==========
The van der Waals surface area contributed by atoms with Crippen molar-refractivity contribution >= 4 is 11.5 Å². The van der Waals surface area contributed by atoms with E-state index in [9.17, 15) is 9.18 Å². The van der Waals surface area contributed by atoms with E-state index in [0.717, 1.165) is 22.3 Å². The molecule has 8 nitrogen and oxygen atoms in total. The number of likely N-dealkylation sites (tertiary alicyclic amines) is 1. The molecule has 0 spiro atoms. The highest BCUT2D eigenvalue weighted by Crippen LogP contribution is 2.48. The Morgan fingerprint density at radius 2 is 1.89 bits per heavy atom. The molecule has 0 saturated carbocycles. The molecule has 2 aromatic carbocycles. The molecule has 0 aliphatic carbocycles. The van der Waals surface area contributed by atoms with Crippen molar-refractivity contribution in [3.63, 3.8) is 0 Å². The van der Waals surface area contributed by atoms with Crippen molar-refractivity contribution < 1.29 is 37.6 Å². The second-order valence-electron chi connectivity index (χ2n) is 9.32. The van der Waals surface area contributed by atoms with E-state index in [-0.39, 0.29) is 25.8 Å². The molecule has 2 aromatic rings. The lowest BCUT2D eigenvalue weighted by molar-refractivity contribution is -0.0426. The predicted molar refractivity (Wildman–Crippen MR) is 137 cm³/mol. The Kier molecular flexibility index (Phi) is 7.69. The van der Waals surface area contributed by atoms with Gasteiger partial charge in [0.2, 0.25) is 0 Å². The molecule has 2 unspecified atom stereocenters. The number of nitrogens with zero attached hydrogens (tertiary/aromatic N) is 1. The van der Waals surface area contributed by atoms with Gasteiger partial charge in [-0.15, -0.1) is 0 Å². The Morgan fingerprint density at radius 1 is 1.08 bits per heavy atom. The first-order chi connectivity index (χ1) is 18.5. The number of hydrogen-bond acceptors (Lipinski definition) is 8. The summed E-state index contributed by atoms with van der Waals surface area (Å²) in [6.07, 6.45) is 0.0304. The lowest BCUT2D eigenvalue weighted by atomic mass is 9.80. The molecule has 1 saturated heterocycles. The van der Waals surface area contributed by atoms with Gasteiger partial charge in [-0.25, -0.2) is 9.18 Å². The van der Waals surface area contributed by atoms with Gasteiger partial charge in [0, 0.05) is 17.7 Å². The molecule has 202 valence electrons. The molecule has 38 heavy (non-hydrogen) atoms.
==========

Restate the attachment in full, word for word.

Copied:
The van der Waals surface area contributed by atoms with Crippen molar-refractivity contribution >= 4 is 11.5 Å². The van der Waals surface area contributed by atoms with E-state index in [9.17, 15) is 9.18 Å². The van der Waals surface area contributed by atoms with E-state index in [0.717, 1.165) is 22.3 Å². The molecule has 8 nitrogen and oxygen atoms in total. The number of likely N-dealkylation sites (tertiary alicyclic amines) is 1. The molecule has 0 spiro atoms. The highest BCUT2D eigenvalue weighted by Crippen LogP contribution is 2.48. The Morgan fingerprint density at radius 2 is 1.89 bits per heavy atom. The molecule has 0 saturated carbocycles. The molecule has 2 aromatic carbocycles. The molecule has 0 aliphatic carbocycles. The van der Waals surface area contributed by atoms with Crippen molar-refractivity contribution in [3.63, 3.8) is 0 Å². The van der Waals surface area contributed by atoms with Crippen molar-refractivity contribution < 1.29 is 37.6 Å². The second-order valence-electron chi connectivity index (χ2n) is 9.32. The van der Waals surface area contributed by atoms with E-state index in [-0.39, 0.29) is 25.8 Å². The molecule has 2 aromatic rings. The lowest BCUT2D eigenvalue weighted by molar-refractivity contribution is -0.0426. The predicted molar refractivity (Wildman–Crippen MR) is 137 cm³/mol. The Kier molecular flexibility index (Phi) is 7.69. The van der Waals surface area contributed by atoms with Gasteiger partial charge in [0.2, 0.25) is 0 Å². The molecule has 2 unspecified atom stereocenters. The number of nitrogens with zero attached hydrogens (tertiary/aromatic N) is 1. The van der Waals surface area contributed by atoms with Gasteiger partial charge in [-0.15, -0.1) is 0 Å². The Morgan fingerprint density at radius 1 is 1.08 bits per heavy atom. The first-order chi connectivity index (χ1) is 18.5. The number of hydrogen-bond acceptors (Lipinski definition) is 8. The summed E-state index contributed by atoms with van der Waals surface area (Å²) in [6.07, 6.45) is 0.0304. The lowest BCUT2D eigenvalue weighted by atomic mass is 9.80. The molecule has 1 saturated heterocycles. The van der Waals surface area contributed by atoms with Gasteiger partial charge in [-0.25, -0.2) is 9.18 Å². The van der Waals surface area contributed by atoms with Gasteiger partial charge in [0, 0.05) is 17.7 Å². The molecule has 202 valence electrons. The molecule has 38 heavy (non-hydrogen) atoms.